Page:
Upgrade Suggestions: The pressing need to improve the Whitecaps both on and off the pitch
So here we are in this our offseason of discontent. From the Whitecaps’ perspective, we are hearing some of the right things. We’ve finally got our new Sporting Director who will, we expect, lend some rigor and some professionalism to the operations side of the Club and rumour has it that we even have a scouting department with actual scouts in the field. The club has also acknowledged some shortcomings in the product on the pitch.
However, hearing about these changes and issues only goes so far. Our manager has stated that new player targets are being pursued and his goal is to make some signings prior to December the 15th. Last year, the lateness of signings only compromised preparation for the 2019 season. As of writing this on December 3, there have been exactly zero new additions to the on-field product.
We’ll soon learn if talk remains cheap and if we are headed for the same old same old. Of course, I’d love to tell you that my sources have told me about two new splash signings, but alas I don’t have those sources. I only have hopes.
Now, if you are thinking that I’m about to set out what new players or profiles of players the Whitecaps should be pursuing, you’d be wrong. Nope, I think we all know or have a pretty good idea of what positions we desperately need to upgrade.
So instead, this time I’ll give the club the chance to impress me with the new signings we all expect, and I’ll focus on what we, the fans, can do better in future.
See how I did that, I teased you with the title, and then slipped something else in the back door. It’s the old bait and switch. I could now go on to tell you how the Whitecaps have done that to us many times, but I just wouldn’t do that. At least not this time.
We’ve been sold the notion for some time that the Whitecaps provide the best sporting atmosphere in town. That sounds great, but it isn’t actually saying a lot. Vancouver crowds are notorious for being reserved and being reactive. In other words, they like to sit on their hands and then cheer a bunch when the home team scores. Think the Canucks.
The supporters’ groups at Whitecap games have given the club the grounds to make a claim for the best sporting atmosphere and have laboured to make the fans more proactive and less reactive. Good on them. I think they are terrific. They’ve often done this and created a bunch of fun despite a lack of co-operation from the club. This is ironic and surprising given the benefit the club gains from these efforts.
The Southsiders, Curva Collective, Rain City Brigade and others are essential to the atmosphere in BC Place. However, even at their peak, the noise, enthusiasm, and cohesion have never been the match of the better crowds in MLS (think LAFC, Portland or Seattle in this connection). We just can’t get away from the conservative nature of Vancouver crowds. The bulk of folks just aren’t prepared to get on their feet and make some noise to encourage our team to greater heights.
The closest we get to universal buy-in is the back and forth “White” “Caps” cheers from alternate sides of the stadium, just as we heard back at Empire Stadium in the 70’s and 80’s.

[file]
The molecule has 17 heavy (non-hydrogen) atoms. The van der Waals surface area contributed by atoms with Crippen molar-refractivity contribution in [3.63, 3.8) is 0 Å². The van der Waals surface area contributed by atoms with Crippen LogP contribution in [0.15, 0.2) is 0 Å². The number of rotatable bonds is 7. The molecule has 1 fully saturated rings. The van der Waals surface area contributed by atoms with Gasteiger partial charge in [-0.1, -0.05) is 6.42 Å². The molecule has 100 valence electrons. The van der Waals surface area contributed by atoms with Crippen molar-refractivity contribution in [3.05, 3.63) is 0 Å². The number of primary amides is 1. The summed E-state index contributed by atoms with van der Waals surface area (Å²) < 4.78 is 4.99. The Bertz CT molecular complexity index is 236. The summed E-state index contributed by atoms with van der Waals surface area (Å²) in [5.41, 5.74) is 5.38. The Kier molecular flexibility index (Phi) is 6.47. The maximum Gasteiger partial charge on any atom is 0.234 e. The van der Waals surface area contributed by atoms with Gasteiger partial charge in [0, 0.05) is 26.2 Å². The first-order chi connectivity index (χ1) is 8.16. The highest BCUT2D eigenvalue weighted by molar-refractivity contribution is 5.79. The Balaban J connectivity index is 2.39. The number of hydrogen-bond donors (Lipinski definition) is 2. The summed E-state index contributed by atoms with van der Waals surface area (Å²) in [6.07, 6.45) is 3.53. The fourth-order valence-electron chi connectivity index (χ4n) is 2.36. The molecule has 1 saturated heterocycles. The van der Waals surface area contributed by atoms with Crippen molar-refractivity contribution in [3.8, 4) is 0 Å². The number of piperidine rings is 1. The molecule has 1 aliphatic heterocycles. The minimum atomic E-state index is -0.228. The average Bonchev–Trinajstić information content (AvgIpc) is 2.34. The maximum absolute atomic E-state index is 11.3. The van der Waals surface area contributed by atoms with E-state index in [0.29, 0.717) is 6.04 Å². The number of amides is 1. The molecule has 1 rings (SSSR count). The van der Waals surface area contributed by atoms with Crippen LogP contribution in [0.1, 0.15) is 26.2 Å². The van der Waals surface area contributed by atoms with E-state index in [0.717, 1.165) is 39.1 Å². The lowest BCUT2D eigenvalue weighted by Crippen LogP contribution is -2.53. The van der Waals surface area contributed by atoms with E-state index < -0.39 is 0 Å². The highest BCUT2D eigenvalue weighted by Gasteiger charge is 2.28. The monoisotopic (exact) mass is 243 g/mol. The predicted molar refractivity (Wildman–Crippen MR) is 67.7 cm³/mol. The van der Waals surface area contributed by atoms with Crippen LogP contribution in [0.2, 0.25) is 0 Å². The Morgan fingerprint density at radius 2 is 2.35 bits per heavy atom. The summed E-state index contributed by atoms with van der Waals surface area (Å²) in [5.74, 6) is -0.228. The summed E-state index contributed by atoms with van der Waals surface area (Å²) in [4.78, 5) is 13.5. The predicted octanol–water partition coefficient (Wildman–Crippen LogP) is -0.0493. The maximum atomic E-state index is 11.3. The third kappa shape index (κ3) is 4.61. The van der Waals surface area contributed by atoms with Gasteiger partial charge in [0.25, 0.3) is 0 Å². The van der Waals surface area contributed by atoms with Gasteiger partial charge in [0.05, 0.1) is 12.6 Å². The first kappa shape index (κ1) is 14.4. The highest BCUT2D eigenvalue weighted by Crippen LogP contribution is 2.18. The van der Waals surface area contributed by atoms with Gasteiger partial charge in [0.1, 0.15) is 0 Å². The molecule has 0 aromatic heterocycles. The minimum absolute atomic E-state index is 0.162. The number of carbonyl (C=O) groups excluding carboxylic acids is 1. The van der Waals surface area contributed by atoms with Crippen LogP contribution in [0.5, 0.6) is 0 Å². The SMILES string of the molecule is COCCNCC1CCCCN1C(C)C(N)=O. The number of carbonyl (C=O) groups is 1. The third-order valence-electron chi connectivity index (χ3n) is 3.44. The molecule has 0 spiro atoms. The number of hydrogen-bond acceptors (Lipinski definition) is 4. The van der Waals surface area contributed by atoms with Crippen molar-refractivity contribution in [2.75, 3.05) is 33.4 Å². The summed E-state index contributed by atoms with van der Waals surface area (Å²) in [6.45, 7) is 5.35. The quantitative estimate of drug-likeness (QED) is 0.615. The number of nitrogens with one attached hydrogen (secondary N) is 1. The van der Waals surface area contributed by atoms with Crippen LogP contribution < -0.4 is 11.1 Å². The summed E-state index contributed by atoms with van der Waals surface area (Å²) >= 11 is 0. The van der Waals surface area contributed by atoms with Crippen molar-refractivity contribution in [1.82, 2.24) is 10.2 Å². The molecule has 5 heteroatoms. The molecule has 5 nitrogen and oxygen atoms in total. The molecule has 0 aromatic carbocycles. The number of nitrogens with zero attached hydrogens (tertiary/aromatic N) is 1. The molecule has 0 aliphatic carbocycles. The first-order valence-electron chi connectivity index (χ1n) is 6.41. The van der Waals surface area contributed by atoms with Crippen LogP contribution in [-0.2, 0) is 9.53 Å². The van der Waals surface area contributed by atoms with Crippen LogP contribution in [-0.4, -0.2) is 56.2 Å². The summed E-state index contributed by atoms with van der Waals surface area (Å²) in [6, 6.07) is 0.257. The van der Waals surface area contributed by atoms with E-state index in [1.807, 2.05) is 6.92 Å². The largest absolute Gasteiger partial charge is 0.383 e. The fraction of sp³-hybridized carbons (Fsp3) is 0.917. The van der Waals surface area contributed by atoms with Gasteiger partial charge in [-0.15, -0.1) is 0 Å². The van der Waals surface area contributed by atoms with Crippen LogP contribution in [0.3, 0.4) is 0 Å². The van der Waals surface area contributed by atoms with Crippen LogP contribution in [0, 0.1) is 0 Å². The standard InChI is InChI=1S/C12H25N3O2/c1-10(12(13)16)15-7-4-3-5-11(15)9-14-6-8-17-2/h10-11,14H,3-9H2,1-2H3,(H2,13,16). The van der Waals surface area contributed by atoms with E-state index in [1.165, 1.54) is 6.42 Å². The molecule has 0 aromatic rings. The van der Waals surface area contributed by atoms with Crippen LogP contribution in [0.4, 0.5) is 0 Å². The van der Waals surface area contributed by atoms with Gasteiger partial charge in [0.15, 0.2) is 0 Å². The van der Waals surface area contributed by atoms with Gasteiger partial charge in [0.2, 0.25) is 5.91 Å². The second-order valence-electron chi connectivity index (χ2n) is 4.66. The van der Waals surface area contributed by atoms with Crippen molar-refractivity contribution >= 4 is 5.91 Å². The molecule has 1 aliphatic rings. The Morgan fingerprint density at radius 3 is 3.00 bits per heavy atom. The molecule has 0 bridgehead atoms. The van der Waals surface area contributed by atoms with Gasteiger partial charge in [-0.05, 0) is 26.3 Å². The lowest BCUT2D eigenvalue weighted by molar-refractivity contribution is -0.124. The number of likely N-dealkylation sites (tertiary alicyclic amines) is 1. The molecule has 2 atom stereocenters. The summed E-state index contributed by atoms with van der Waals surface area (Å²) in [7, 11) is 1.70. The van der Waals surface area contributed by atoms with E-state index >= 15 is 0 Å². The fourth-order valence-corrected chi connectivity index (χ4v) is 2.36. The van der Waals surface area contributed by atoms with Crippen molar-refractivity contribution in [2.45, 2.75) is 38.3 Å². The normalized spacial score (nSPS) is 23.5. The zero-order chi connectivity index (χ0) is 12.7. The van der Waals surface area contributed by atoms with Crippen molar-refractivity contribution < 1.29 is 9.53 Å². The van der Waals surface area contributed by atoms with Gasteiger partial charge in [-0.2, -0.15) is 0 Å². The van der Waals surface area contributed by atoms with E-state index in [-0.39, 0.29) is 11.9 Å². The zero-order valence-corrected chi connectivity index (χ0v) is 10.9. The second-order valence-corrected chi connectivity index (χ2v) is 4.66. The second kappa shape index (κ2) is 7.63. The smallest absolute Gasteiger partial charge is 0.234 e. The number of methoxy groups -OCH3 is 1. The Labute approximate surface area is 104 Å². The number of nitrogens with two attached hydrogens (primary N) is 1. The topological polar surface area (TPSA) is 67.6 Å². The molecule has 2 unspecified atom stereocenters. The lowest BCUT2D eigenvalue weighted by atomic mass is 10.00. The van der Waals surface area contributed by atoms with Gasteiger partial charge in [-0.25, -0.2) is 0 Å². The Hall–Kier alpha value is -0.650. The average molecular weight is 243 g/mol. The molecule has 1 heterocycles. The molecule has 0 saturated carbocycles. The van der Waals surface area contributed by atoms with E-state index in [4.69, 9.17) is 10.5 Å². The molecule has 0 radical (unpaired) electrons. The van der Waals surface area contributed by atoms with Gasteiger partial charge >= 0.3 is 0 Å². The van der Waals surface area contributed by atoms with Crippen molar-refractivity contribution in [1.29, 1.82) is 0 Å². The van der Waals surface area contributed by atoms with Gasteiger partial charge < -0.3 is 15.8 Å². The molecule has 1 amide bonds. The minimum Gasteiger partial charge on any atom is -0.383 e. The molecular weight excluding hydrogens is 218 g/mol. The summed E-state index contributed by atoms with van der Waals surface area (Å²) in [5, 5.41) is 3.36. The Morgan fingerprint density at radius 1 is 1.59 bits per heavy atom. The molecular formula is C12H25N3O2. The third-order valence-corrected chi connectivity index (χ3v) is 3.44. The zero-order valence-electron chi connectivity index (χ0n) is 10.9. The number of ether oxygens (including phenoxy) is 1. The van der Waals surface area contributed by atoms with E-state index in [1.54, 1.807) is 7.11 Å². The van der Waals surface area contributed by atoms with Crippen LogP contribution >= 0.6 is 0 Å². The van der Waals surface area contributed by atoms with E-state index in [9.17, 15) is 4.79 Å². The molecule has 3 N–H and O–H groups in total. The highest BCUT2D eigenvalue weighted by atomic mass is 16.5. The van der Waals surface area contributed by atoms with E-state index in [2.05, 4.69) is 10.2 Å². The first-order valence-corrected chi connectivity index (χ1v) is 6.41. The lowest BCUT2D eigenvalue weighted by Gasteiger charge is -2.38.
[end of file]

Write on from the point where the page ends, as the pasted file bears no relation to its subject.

To date, the supporters’ groups have been innovative and enthusiastic, but somewhat fractured. It has never made sense to have three or more disparate groups leading different songs, chants, cheers, and tifos. And it especially made no sense given the size of the smaller groups at BC Place. Seventy-five people singing a song or chanting their hearts out just gets lost in a cavernous stadium.
Finally, in 2020, we’ll get a modicum of consolidation as our second largest group (Curva Collective) will meld with the Southsiders and become a more unified and larger group. Travelling together and cheering together have demonstrated that it is possible to get on the same page.
However, as at this writing, the other smaller groups are determined to continue on their own path. I encourage those other, smaller groups to swallow their pride and join the larger collective. The politics of any group can be challenging, but surely we should consider the greater good. We are at the stadium to cheer on the ‘Caps, let’s forget the petty stuff.
Given the acoustics and scale of BC Place, it only makes sense to get as many unified voices as possible. Hopefully, the soon-to-be better product on the field, leading to bigger crowds, will restore some of the enthusiasm we all lost in 2019. More cohesion can only help in this connection. Let’s make some more noise!
Finally, I’m hoping that coalescing at least the two largest supporters’ groups will allow for some new creativity in what chants and songs are pursued. It is time to freshen up the material with some new material. Things are getting a bit tired. We’ve heard it all before and it works, but new stuff won’t hurt. Also, trying again to hand out some cheer/song lyrics to those in the sections bordering the supporters’ groups can’t hurt.
In other words, it isn’t just the Whitecaps that need to improve, we fans need to look in the mirror every once in a while too.
What the Whitecaps need is new creativity in chants and songs from supporters groups? Asinine drivel. If anything, they need the supporters groups to get more pissed off. (The picture of a supporter with a ‘trust’ banner picturing MDS is offensive to anyone who supported the team in 2009 or paid any attention in 2019.)